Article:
Mike:  The Bible says “eye for eye, tooth for tooth,” which is what most people resort to.  I know there are many who have an opposition to the State taking life, to the State executing people.

AG:  Right.  Being — it’s hard to say pro-death penalty — not opposed to the idea of the death penalty necessarily, am I hypocritical in the sense I’m saying my morality, I’m putting it on other people in that stance?

Mike:  When you’re talking about death penalty being meted out for men or for women who have committed the act of murder, I think for an awful long time the death penalty, going all the way back to ancient times, the penalty for taking one’s life has been to lose yours.  I don’t know.  I’ve got to think about that one.  I’m conflicted on that one.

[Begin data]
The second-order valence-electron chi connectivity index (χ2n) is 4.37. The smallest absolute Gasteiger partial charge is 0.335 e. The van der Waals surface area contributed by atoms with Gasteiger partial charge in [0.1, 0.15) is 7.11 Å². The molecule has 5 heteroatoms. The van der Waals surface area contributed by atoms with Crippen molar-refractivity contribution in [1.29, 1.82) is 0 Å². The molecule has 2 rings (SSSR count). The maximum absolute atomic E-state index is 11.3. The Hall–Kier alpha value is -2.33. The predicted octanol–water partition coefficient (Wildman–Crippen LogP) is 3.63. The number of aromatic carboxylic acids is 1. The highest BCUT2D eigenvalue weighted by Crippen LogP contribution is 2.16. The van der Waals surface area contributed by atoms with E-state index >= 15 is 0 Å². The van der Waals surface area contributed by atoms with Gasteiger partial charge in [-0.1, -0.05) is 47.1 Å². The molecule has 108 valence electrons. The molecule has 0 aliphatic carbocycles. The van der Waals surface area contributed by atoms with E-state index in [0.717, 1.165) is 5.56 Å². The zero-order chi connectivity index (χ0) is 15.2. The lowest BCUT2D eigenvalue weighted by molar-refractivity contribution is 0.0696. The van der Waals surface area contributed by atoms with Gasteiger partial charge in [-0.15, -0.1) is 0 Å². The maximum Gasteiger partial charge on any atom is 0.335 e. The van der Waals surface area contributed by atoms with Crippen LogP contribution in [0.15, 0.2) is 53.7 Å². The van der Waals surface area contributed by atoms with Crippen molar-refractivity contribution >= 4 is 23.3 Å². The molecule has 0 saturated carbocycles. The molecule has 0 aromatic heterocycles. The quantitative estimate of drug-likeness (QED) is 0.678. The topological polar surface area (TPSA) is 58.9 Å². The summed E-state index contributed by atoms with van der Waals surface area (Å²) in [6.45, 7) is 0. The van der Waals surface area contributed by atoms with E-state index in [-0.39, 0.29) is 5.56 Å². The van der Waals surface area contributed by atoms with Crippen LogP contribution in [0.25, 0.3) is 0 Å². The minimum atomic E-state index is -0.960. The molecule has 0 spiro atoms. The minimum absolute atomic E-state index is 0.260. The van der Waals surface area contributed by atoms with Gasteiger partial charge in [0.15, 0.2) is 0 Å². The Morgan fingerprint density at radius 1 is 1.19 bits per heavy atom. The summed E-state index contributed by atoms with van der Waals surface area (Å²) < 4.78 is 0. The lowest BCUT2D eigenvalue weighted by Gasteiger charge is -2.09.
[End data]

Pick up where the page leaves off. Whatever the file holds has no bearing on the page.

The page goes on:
AG:  It’s in the news in Maryland.  If I’m going to be pro-life, the idea that I’m not — I’ve always viewed it as if you’re making an immoral act against someone else’s life and that’s why you’re up for the death penalty and therefore you have forfeited the right to live —

Mike:  If you have as part of your moral penal code that thou shalt not kill, and if everyone knows the punishment for a premeditated act of taking another human’s life is the loss of your life, is the person perpetrating the act choosing — because he or she just wants their own selfish way and they wish to terminate the life of the person they are about to commit the act of murder on — are they choosing to receive the public’s meting out of the penalty?  That’s the question.

End Mike Church Show Transcript